“A tour de force . . . The Tending Instinct elevates women’s natural strengths in caregiving and befriending to a long-deserved prominence in society. A crucial message for us all.” —Daniel Goleman, author of Emotional Intelligence
For generations, scientists have taught us about the “fight or flight” response to stress. But is this instinct universal? Renowned psychologist Shelley E. Taylor explains that “fight or flight” may only be half the story. Humans—particularly females—are hardwired to respond to stress differently. As Taylor deftly points out in this eye-opening work, the “tend and befriend” response is among the most vital ingredient of human social life.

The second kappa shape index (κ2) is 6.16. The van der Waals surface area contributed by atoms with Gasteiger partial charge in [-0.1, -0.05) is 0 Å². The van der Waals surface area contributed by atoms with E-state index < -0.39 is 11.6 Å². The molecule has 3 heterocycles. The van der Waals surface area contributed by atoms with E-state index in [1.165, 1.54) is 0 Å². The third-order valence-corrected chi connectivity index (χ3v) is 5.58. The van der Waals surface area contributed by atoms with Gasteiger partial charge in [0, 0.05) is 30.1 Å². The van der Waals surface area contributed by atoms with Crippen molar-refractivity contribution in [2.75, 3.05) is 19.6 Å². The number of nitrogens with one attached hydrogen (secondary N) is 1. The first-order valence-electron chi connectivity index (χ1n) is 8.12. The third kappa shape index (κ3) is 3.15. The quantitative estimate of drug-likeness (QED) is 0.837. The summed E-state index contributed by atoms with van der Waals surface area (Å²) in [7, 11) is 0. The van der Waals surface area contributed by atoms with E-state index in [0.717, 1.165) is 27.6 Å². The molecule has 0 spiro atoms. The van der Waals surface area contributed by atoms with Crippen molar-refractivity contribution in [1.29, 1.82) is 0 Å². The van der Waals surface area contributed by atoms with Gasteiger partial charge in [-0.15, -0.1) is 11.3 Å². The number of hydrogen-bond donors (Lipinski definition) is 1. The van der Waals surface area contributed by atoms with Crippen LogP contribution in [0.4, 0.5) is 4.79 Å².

Ranging widely over biology, evolutionary psychology, physiology, and neuroscience, Taylor examines the biological imperative that drives women to seek each other’s company, and to tend to the young and the infirm, bestowing great benefits to the group but often at great cost to themselves. This tending process begins virtually at the moment of conception, and literally crafts the biology of offspring through genes that rely on caregiving for their expression.
In the tradition of groundbreaking books about the science of human nature such as Daniel Goleman’s Emotional Intelligence and Steven Pinker’s The Language Instinct, Taylor’s book will change forever the way we talk and think about ourselves.